On Wednesday, Ed Bastian, CEO of Delta Air Lines said that employees would face a $200 increase per month on their health insurance premiums if they are unvaccinated. The charge will be levied from November 1. The additional charge has been fixed as the company’s costs have risen sharply as it had to cover hospitalization costs due to COVID-19.
The Atlanta based airlines also said that unvaccinated employees who contract the virus will also get a limited number of days as sick leave. As per legislation passed by Congress last year, Delta employees who were sick got up to 14 days of “Covid pay protection” before they could use the standard sick days that were provided by airlines. Delta said that this would end as of September 30, for its employees who are unvaccinated.
The memo seen by CNN said that Covid pay protection would only be provided to fully vaccinated employees who were experiencing a breakthrough infection as this would be compliant with state and local laws.
The company also announced other COVID policies that included additional restrictions that would be imposed on unvaccinated staff. These employees would have to be masked indoors effective immediately. There is a federal mask mandate for air travel for both passengers and staff that will continue at least up to January 18, 2022.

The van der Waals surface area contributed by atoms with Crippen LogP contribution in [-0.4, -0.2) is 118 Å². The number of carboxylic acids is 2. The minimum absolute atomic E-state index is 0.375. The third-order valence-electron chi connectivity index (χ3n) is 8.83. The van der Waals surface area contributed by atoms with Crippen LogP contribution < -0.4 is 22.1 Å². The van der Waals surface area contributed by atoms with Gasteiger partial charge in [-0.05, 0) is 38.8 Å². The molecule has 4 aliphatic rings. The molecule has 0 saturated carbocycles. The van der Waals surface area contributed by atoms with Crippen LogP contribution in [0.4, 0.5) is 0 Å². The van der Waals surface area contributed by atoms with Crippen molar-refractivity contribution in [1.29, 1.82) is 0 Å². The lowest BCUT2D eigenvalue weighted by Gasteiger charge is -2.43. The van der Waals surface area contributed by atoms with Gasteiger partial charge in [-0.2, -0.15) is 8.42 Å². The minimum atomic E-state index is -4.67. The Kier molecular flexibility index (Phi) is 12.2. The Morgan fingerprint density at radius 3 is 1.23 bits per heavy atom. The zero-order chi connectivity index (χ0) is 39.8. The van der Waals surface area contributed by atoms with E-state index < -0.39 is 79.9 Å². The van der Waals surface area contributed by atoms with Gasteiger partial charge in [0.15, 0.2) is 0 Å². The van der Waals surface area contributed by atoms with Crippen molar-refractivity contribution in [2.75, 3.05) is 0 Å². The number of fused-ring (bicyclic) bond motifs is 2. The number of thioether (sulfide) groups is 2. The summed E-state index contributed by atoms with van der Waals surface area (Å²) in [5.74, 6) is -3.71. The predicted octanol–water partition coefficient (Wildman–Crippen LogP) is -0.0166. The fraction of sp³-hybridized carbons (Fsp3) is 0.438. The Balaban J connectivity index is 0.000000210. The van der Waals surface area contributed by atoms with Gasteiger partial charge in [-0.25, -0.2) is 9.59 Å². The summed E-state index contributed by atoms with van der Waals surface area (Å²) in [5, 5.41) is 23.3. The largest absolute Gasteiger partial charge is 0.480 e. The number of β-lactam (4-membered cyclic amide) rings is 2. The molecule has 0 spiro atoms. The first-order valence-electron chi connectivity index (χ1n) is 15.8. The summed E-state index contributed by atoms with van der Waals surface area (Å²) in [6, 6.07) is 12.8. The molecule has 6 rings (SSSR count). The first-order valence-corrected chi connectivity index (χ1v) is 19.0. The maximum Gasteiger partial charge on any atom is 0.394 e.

From September 12, unvaccinated employees at Delta will have to take weekly tests for COVID-19. Those who test positive will have to isolate themselves and not return to the workplace.
On Wednesday, Ed Bastian told CNN that COVID-19 especially the delta variant, which incidentally has nothing to do with the airline, has costed them both lives and financial resources. He added that a company had to make its own decisions on mandates according to its own unique “culture,” “values” and “people.”
He thought that the additional voluntary steps, which were not as if there was a mandate, would help Delta Airlines “as close to 100 percent” as they could.
One of Delta’s rivals United has mandated vaccines. CEO Scott Kirby told CNN that a year from now, even if there would be some unhappy employees, there would also be others who were alive, who otherwise wouldn’t have been alive, because of the airlines’ vaccine mandate.